RICHMOND, Va. - More than 90 percent of the inmates in the Richmond City Jail are parents, according to Richmond Sheriff C.T. Woody. The sheriff is now using those children to keep their parents out of jail - for good.
He has started parenting classes at the jail. In addition to learning financial and behavioral management skills, incarcerated fathers and mothers learn family values.
Errick Walker said he is taking the classes so he can be a better father when he gets out of jail.
"Before I got locked up, I would always say, 'I will not get locked up and have my daughter out there without a father,'" Walker said.
Walker is serving a two-year sentence for a drug possession charge.
Before he enrolled in the parenting class, Walker could only visit with his daughter once a month. He chose not to accept those visits because he and his daughter would be separated by jail glass.
However, because he is taking parenting classes, Walker now gets to spend face-to-face time with his 10-month-old daughter.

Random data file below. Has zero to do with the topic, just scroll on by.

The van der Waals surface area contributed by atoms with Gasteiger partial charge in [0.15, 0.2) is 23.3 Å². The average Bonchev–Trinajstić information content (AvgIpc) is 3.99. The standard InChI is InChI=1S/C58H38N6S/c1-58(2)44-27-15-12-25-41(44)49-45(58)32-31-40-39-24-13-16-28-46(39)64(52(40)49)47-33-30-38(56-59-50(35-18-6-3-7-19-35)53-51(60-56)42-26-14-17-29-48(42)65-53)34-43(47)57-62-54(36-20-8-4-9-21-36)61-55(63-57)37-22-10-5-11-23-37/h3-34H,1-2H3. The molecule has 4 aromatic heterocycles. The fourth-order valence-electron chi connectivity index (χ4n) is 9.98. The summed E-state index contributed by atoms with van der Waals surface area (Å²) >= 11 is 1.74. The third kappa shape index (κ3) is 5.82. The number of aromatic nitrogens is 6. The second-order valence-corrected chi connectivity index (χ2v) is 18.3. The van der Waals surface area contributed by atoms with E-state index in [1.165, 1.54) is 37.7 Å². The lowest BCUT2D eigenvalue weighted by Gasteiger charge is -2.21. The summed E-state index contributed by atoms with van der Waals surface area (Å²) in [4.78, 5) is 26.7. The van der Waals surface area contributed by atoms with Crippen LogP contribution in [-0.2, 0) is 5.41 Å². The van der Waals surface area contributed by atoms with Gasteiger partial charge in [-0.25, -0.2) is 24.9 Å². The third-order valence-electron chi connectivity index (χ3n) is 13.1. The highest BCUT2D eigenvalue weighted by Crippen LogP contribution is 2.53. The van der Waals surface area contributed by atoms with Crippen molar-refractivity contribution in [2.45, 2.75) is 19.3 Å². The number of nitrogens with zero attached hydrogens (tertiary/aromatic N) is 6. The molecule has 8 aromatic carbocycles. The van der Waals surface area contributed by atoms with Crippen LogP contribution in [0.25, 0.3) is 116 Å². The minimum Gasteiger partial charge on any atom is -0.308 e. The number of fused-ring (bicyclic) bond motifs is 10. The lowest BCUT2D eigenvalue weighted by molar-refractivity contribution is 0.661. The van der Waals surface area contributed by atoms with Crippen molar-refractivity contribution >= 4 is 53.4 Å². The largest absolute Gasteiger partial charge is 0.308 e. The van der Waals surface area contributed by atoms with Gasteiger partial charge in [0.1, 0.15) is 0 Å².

Walker is one of about a dozen male inmates who will get this opportunity to visit with his daughter.
The parenting program, which consists of non-violent offenders, meets several times a week.
"It cuts down on everything. It cuts down on crime. It cuts down on confusion. It makes them more responsible. It's a win-win for everybody," Sheriff Woody said.
Inmate Jessica Gentry is a mother of three with another child on the way. The 26-year-old mother has been in and out of jail at least five times on various drug charges.
"I always said I will never be like my mother. I will never ever put my children through this," Gentry lamented from behind bars. "And here I am, dragging them down the same road. Making them feel the same lost feelings of emptiness and without. And wanting to know why. And that's not fair. It's not."
Gentry said during her previous times in jail, she sat around and did nothing. She said the parenting program and imminent birth of her daughter has made this time served much different.
"This was to save my life, to save my children's lives. To save all of us," she said.
A study, conducted over a three-year period, showed inmates who participated in programs at the city jail had a reduced recidivism rate of more than 18 percent. The parenting course is just one of several courses taught at the Richmond City Jail to help inmates with recovery.
Sheriff Woody said he planned to make life and parenting classes mandatory for all inmates when they move into the new Richmond City Jail.